Joseph Zito.

November 2015 · by Alexa Lawrence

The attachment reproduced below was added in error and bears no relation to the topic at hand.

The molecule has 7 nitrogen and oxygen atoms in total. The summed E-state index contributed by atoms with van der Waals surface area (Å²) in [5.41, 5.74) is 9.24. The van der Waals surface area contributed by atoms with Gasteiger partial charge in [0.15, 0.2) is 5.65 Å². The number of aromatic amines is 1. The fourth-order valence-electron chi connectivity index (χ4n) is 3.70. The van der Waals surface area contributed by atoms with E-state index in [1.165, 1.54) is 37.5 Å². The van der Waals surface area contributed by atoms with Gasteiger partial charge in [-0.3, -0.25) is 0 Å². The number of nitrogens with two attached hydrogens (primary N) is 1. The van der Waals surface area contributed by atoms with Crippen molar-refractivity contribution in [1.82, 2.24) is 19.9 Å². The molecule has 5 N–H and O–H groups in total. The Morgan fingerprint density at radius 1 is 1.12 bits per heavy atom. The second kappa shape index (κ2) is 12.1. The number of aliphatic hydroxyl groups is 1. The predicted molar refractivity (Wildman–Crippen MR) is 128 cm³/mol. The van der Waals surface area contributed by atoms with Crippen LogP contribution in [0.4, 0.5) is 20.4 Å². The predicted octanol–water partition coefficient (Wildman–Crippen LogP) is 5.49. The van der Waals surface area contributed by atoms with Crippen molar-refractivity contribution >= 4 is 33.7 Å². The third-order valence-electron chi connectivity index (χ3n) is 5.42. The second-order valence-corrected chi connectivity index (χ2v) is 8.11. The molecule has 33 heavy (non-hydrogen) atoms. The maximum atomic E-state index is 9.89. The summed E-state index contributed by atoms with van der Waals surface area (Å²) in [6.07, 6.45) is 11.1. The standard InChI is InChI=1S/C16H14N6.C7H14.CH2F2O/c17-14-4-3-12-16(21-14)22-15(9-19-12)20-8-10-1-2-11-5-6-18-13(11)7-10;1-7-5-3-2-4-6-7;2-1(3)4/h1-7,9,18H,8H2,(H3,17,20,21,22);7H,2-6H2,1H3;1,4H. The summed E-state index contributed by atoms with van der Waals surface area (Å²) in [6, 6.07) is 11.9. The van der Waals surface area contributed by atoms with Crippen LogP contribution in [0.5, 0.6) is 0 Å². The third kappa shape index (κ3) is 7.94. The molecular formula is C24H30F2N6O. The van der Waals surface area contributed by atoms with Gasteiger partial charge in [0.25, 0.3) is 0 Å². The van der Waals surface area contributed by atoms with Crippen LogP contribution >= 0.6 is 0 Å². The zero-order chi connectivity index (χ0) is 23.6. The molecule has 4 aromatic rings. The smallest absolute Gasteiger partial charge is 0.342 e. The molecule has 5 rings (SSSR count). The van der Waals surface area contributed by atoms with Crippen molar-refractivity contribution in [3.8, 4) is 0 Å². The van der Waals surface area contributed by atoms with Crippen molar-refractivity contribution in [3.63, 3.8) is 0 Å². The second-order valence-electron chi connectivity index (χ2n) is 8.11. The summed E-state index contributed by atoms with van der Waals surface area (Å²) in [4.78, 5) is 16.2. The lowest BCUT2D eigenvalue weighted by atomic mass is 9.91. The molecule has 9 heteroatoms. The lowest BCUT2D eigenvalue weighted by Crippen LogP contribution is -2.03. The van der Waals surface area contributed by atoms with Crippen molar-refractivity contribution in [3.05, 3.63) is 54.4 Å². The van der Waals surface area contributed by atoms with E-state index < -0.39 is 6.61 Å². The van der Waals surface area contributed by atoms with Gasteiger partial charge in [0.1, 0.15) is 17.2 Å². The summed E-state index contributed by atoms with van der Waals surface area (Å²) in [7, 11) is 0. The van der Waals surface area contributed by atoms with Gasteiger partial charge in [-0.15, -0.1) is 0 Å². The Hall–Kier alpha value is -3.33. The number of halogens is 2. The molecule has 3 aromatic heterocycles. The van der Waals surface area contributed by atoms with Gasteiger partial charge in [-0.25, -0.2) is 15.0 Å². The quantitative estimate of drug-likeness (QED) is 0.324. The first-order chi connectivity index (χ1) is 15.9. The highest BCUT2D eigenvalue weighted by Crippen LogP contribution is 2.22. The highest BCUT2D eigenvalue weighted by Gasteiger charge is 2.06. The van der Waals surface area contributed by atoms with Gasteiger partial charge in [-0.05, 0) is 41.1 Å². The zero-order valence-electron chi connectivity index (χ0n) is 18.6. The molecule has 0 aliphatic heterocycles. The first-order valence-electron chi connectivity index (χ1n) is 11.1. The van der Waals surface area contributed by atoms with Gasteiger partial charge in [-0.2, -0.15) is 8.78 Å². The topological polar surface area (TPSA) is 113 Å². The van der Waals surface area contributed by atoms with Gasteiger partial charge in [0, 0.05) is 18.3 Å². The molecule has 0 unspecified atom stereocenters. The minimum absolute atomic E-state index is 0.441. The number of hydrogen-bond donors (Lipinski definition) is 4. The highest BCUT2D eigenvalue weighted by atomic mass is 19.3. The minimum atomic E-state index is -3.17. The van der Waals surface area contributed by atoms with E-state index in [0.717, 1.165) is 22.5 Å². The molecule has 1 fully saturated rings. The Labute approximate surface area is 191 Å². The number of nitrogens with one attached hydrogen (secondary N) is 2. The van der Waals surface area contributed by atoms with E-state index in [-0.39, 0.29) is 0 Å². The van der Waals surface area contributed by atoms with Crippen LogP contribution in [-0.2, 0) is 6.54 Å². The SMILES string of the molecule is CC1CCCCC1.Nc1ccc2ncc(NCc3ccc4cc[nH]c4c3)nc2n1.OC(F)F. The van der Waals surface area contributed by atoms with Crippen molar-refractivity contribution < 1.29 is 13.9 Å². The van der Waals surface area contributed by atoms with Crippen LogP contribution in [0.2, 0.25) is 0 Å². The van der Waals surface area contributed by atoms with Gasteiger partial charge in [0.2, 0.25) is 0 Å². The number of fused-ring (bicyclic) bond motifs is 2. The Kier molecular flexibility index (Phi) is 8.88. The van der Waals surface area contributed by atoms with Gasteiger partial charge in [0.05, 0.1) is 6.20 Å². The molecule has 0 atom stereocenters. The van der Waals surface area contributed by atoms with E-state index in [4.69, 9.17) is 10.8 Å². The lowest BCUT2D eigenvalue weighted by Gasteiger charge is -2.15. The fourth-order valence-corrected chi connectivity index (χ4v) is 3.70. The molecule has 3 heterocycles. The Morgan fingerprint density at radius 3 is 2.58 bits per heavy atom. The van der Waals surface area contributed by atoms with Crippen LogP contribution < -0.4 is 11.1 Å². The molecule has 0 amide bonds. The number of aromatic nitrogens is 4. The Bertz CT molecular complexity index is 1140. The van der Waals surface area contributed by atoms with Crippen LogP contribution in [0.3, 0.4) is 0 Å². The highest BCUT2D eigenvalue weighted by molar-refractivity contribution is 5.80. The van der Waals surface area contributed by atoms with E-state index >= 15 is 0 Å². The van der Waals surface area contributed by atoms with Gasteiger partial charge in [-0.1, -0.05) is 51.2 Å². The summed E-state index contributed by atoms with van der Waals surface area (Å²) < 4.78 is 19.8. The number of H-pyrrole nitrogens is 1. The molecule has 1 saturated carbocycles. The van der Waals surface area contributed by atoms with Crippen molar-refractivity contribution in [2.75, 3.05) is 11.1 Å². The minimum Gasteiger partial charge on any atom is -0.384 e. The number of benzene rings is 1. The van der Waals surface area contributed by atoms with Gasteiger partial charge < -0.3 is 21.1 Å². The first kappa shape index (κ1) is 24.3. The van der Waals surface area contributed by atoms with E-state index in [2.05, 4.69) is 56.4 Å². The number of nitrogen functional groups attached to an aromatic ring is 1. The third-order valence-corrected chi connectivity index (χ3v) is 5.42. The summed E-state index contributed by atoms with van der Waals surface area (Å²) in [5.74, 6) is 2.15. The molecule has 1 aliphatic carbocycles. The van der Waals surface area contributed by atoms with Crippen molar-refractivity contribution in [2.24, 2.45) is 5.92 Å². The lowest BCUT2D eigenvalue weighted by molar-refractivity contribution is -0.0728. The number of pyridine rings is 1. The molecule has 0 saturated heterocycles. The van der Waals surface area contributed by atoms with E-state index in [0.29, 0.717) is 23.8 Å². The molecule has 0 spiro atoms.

The Red Chair, by Joseph Zito The Red Chair, 2015 Joseph Zito's works are like dark koans. Concise, paradoxical, and meticulously composed, they grapple with a range of human emotions heavily weighted to the sorrow side. In this selection of pieces from the last 30 years, sculptures and works on paper addressed themes of death, loss, and suffering, but also, if you meditated long enough, hope. Zito's watercolors here were psychologically disquieting—a ghostly white silhouette of a stark bedframe tumbling through an abyss of inky paint; a bloodred wing chair tipped sideways at the bottom of a blank white page—and his sculptural composi-tions no less so. In Stand Still Goddamn It (2012) crimson sand is trapped in the upper compart-ment of an hourglass, halting time even as it evokes thoughts of passion and rage. In Swimmies (2006) a sagging, baby-blue inflatable kiddie pool is empty but for two children's arm floats, which at first appear coated in rust but are in fact cast in iron, rendered fatally useless. But the beauty of the works lay in their multitude of meanings—each material and color became a thoughtful layer to be considered. In one corner of the gallery, a bronze model of half a heart, suspended from the ceiling in a tangle of wires, cradled a Zippo lighter; like a bionic circulatory system, it appeared at once cold and inert and ready to explode with new, fiery life.